16. 16. Copyright © 2019 by DailyDAC, LLC d/b/a Financial Poise Webinars™ Receive our free weekly newsletter at www.financialpoise.com/subscribe LEASES: REJECTION • A debtor-tenant must seek court approval to reject unexpired leases that are burdensome to the estate. • Court approval is subject to the business judgment standard of a debtor-tenant. • After lease rejection is approved, a debtor-tenant is: • relieved from its ongoing performance obligations under the lease; and • required to surrender possession of the property. • A lease rejection is deemed to be a court-authorized breach by the debtor-tenant. • Unless otherwise ordered by the bankruptcy court, the breach resulting from rejection is deemed to occur as of the Petition Date. • The landlord’s resulting claim for damages is treated as a prepetition unsecured claim, subject to a statutory cap. 1 6
  17. 17. Copyright © 2019 by DailyDAC, LLC d/b/a Financial Poise Webinars™ Receive our free weekly newsletter at www.financialpoise.com/subscribe LEASES: REJECTION (cont’d) Statutory Cap – Bankruptcy Code Section 502(b)(6). A landlord’s claim for rejection damages is capped at: • the rent reserved by the lease, without acceleration, for the greater of 1 year’s rent or 15% of remaining rent due, but not to exceed 3 years’ rent of the remaining term of such lease, following the earlier of ▪ (i) the petition date; or ▪ (ii) the date of repossession/surrender; Plus • any unpaid rent due under the lease, without acceleration, on the earlier of such dates. “Rent” v. “Time” Approach • Landlord and debtor-tenant usually have disputes over what damages can be included as “rent” 1 7
  18. 18. Copyright © 2019 by DailyDAC, LLC d/b/a Financial Poise Webinars™ Receive our free weekly newsletter at www.financialpoise.com/subscribe LEASES: ASSUMPTION AND REJECTION Obligations Under Bankruptcy Code Section 365(d)(3) •Until an unexpired lease of nonresidential real property is assumed or rejected, a debtor-tenant must “timely perform” all of its obligations under such lease “arising from or after the order for relief.” ▪ The time for performance of obligations arising within 60 days after the Petition Date may be extended for a 60-day period. ▪ Exception: A debtor-tenant does not have to perform obligations stemming from a breach described as an ipso facto default under 11 U.S.C § 365(b)(2). ▪A debtor-tenant must pay all lease obligations until a lease is assigned/rejected. ▪ Post-petition obligations are generally entitled to administrative expense priority. 1 8
  19. 19. Copyright © 2019 by DailyDAC, LLC d/b/a Financial Poise Webinars™ Receive our free weekly newsletter at www.financialpoise.com/subscribe LEASES: LEASE SALES AND DESIGNATION RIGHTS •Debtors sell rights to designate which leases would be assumed and assigned or rejected. The buyer of the “designation right” pays a premium to the debtor and pays the carrying costs of the leases during the marketing or review period. •Sale Process under Bankruptcy Code Section 363 •The time limits imposed on lease assumptions and rejections under 11 U.S.C § 365(d)(4) have made it harder for debtors to utilize this tool without landlord cooperation. ▪ New tenant can take over lease over landlord’s objections ▪ Depends on plain language of lease ➢ Landlord may have right of first refusal •Toys R Us’ bankruptcy case provides significant examples of process 1 9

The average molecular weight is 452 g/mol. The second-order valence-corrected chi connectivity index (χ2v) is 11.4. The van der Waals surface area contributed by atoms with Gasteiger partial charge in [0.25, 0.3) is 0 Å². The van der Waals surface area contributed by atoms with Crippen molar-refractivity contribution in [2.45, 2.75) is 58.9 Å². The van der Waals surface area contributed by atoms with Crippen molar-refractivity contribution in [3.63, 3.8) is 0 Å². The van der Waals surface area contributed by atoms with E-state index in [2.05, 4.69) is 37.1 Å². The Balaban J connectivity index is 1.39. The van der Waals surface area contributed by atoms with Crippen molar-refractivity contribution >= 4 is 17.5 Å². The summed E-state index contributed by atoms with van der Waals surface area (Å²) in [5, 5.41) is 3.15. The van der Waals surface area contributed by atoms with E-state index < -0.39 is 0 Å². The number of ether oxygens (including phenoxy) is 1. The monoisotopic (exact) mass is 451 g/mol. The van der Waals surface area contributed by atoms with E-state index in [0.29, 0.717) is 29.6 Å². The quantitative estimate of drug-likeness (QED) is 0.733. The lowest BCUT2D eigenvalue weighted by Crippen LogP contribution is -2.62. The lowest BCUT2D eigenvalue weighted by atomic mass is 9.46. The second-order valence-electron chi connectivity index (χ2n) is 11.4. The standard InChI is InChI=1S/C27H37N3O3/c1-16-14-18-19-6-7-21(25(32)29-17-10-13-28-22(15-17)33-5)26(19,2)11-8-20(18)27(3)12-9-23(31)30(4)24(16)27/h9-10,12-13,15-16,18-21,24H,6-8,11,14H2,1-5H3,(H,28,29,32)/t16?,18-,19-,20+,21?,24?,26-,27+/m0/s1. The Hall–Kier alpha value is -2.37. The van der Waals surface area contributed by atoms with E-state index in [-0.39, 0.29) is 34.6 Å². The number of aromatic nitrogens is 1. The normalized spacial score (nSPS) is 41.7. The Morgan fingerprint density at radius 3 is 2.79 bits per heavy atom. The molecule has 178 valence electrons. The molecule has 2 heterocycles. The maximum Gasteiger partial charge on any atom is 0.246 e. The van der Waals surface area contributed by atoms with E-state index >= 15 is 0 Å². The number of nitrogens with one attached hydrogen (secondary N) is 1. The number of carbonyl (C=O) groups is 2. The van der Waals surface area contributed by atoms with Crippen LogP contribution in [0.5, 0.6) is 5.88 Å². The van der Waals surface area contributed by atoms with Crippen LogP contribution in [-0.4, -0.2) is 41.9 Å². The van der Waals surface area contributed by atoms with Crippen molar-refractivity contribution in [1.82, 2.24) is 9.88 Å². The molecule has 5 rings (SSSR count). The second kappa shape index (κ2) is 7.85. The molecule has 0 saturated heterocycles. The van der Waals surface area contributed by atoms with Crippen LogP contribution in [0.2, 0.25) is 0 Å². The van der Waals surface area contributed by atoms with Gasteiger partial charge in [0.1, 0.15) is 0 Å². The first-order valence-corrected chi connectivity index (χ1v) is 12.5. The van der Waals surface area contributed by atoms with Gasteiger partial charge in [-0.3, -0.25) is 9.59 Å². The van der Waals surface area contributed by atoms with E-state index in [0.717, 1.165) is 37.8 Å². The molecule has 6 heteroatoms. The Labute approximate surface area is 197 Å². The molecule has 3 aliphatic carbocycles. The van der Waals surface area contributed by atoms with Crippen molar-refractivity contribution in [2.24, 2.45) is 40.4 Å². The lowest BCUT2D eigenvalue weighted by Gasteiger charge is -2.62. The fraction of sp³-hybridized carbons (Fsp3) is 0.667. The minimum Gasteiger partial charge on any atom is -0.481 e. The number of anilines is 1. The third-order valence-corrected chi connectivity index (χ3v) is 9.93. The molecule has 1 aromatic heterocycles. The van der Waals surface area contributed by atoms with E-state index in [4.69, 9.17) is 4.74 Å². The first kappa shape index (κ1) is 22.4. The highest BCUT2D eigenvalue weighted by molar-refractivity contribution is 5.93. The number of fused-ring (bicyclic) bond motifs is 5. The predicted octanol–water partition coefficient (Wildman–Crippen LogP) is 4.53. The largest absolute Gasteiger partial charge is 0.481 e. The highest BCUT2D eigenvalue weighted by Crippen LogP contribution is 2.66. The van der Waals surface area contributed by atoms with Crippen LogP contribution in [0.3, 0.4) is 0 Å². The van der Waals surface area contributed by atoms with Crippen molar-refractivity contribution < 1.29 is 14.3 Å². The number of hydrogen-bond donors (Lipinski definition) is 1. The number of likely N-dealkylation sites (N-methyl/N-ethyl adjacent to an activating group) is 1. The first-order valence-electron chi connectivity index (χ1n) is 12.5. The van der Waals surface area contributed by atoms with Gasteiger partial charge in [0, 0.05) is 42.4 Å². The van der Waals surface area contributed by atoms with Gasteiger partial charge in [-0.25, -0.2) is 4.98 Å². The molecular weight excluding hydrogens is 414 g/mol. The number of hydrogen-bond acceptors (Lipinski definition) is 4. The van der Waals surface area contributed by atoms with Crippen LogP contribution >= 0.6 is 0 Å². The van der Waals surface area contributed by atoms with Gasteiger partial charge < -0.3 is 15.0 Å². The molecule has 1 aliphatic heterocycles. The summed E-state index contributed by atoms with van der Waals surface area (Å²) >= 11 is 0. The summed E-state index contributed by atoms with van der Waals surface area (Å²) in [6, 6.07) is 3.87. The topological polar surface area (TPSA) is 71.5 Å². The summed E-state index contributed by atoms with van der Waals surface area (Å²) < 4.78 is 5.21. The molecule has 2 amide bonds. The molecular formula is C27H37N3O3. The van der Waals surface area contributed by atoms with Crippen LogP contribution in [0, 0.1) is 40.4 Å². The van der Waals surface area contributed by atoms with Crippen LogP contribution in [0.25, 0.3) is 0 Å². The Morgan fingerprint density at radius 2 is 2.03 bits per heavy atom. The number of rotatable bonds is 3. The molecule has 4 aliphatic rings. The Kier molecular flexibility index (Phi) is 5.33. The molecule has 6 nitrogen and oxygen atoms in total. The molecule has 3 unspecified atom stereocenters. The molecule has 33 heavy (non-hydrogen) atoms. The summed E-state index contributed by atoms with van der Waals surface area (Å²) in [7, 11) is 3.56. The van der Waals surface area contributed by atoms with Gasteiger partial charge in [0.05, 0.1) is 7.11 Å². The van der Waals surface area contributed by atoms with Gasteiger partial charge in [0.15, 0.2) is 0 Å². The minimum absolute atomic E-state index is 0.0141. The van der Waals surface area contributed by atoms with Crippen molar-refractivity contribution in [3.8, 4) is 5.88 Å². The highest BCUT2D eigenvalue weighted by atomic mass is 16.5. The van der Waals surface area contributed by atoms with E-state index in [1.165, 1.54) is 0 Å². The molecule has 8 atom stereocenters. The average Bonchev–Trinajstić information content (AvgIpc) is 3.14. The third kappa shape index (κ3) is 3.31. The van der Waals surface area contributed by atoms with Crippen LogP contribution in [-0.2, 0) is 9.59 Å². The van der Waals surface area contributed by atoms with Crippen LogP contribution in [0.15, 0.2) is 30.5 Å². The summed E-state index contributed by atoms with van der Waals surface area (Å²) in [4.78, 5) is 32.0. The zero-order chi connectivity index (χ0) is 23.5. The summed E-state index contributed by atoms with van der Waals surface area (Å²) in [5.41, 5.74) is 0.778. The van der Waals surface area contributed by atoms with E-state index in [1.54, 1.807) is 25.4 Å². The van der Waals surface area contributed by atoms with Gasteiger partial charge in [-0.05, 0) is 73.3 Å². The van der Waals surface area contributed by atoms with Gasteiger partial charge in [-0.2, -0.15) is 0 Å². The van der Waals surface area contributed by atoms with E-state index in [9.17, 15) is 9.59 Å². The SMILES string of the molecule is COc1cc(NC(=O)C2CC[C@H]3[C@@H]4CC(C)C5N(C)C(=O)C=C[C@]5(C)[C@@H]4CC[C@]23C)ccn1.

20. 20. Copyright © 2019 by DailyDAC, LLC d/b/a Financial Poise Webinars™ Receive our free weekly newsletter at www.financialpoise.com/subscribe SECTION 503(B)(9) CLAIMS Administrative Expense Claims • Bankruptcy Code Section 507(a)(2) creates a new category of “administrative expenses” entitled to priority of payment. • Under this category, a debtor must pay, after notice and hearing, the value of goods received by the debtor within 20 days before the Petition Date that were sold to the debtor in the ordinary course of its business. ▪ The term “received by” has created much litigation. Courts have ultimately concluded that a debtor must have physical possession of the goods. • Section 503(b)(9) claims can be particularly burdensome for retailers who order/receive high volumes of inventory within the 20-day period prior to the Petition Date. ▪ Strategic issue on building pre-petition inventory ▪ Must be paid if full in order for a debtor to confirm a plan of reorganization 2 0
  21. 21. Copyright © 2019 by DailyDAC, LLC d/b/a Financial Poise Webinars™ Receive our free weekly newsletter at www.financialpoise.com/subscribe RECLAMATION RIGHTS Bankruptcy Code Section 546(c) • Sellers are allowed to reclaim goods sold within 45 days of the Petition Date to an insolvent debtor in the ordinary course of the seller’s business, “subject to the prior rights of a holder of a security interest” in the goods (or the proceeds thereof). • To reclaim the goods, a seller must make a written reclamation demand: • not later than 45 days after the debtor received the goods; or • not later than 20 days after the Petition Date, if the 45-day period expires after the Petition Date. • Even if a seller fails to make the required reclamation demand, it may still have a Section 503(b)(9) claim. 2 1